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BMW, VW team up with ChargePoint to build 100 CCS fast-charging sites for electric cars

BMW and Volkswagen announced Thursday that they will partner with the ChargePoint network to build almost 100 fast-charging sites around the US. The sites will provide fast-charging corridors along heavily traveled routes on both the East and West Coast

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    A Volkswagen electric vehicle is plugged into a charging station. One network of VW and BMW charging stations will run from Boston to Washington, D.C. along Interstate 95; another will cover and connect Portland, San Francisco, Los Angeles, and San Diego.
    Mark Blinch/Reuters/File
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As electric-car drivers know, Nissan and Tesla remain far ahead of other carmakers in availability of DC fast-charging locations for their cars.

Now, growing sales of U.S. and German plug-in models that use a different standard have led their owners to complain about the lack of sites to fast-charge their new cars.

That's about to change.

At today's Washington Auto Show, BMW and Volkswagen announced that they would partner with the ChargePoint network to build almost 100 fast-charging sites using the Combined Charging Standard (CCS) protocol.

The BMW i3 and Volkswgen e-Golf are the highest-volume electric cars offering CCS fast-charging connectors; the third is the low-volume Chevrolet Spark EV.

The sites will provide fast-charging corridors along heavily traveled routes on both the East and West Coasts.

One will run from Boston to Washington, D.C. along Interstate 95; another will cover and connect Portland, San Francisco, Los Angeles, and San Diego.

The fast-charging sites will be spaced no more than 50 miles apart, enabling road trips even in electric cars with rated ranges of 70 to 90 miles.

BMW and Volkswagen say the fast-charging stations will be sited "both within and between relevant metro areas."

The new DC quick-charging stations will be part of the ChargePoint network of sites, which now includes more than 20,000 different locations for electric-car charging.

The pace of installations is expected to be relatively quick, with construction already underway on one site in San Diego.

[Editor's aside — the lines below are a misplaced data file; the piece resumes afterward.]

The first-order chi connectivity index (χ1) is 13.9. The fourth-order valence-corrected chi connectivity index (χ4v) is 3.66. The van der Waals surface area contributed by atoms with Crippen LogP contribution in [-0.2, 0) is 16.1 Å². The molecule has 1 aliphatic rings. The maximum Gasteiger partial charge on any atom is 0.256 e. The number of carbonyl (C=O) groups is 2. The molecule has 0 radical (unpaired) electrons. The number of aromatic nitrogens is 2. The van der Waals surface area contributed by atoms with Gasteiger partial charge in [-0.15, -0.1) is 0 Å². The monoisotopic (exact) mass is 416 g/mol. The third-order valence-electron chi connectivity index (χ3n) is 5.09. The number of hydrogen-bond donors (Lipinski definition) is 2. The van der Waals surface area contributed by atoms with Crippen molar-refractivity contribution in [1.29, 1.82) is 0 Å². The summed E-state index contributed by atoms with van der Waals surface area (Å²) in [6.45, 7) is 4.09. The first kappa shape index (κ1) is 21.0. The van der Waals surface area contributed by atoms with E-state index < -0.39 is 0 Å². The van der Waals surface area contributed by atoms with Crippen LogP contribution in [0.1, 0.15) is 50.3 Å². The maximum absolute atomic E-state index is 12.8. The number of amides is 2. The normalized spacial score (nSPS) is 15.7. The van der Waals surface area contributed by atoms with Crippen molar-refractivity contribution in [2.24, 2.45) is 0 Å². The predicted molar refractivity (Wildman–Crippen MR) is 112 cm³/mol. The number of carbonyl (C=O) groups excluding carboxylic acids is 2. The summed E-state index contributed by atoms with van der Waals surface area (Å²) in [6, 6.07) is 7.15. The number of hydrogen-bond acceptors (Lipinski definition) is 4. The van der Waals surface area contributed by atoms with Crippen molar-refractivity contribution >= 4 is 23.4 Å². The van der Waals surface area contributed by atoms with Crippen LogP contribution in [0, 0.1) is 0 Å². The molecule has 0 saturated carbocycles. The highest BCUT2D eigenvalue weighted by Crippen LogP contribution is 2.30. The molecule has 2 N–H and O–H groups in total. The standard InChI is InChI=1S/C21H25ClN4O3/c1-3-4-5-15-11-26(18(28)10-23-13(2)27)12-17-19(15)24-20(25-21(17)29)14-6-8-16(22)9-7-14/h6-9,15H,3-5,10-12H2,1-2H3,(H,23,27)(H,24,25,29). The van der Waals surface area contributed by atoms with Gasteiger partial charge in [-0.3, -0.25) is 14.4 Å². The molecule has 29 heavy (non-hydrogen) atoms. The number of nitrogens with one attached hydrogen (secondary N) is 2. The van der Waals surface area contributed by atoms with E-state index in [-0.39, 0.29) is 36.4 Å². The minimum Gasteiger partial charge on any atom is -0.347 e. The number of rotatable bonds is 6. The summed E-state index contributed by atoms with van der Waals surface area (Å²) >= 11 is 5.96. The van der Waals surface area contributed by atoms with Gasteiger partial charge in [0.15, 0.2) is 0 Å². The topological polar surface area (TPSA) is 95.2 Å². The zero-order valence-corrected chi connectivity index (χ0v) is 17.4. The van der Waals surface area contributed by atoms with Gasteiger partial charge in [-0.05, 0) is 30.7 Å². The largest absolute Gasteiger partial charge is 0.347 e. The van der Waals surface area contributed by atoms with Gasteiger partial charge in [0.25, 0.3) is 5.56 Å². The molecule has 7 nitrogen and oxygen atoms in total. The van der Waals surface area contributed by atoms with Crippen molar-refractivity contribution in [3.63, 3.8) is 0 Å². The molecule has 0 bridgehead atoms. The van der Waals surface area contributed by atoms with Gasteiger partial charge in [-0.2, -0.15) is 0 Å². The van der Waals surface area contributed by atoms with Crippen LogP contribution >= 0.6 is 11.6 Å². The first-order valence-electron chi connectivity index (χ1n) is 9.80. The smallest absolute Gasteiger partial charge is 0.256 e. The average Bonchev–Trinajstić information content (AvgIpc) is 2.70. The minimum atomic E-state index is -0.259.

The goal of almost 100 separate sites is targeted for completion by the end of this year, in locations that include "restaurants, shopping centers, rest stops, and more."

ChargePoint is assisting in site selection by using its database of charging sites to identify both gaps and popular charging sites to suggest locations.

Each site will include not only "up to two 50-kW DC Fast chargers, or 24-kW DC Combo Fast chargers with the SAE Combo connector," but also 240-Volt Level 2 charging, which can be used by every electric car sold in the U.S. today.

A 50-kW CCS station can recharge the battery of a BMW i3 or VW e-Golf to 80 percent of capacity within 20 minutes; a 24-kW station takes about 30 minutes to do the same.

While only three cars are sold in the U.S. today with CCS fast-charging capability, many more will follow.

Volkswagen said at last week's Detroit Auto Show that it will include CCS fast-charging on every plug-in vehicle it builds, including plug-in hybrids as well as battery-electric cars.

The Chevrolet Bolt electric-car concept unveiled at the Detroit show also included a CCS connector, which would make it the second GM vehicle using CCS.

Ford and Fiat Chrysler are also backing the system, though neither company has announced vehicles that will employ it.

The Christian Science Monitor has assembled a diverse group of the best auto bloggers out there. Our guest bloggers are not employed or directed by the Monitor and the views expressed are the bloggers' own, as is responsibility for the content of their blogs. To contact us about a blogger, click here. To add or view a comment on a guest blog, please go to the blogger's own site by clicking on the link in the blog description box above.

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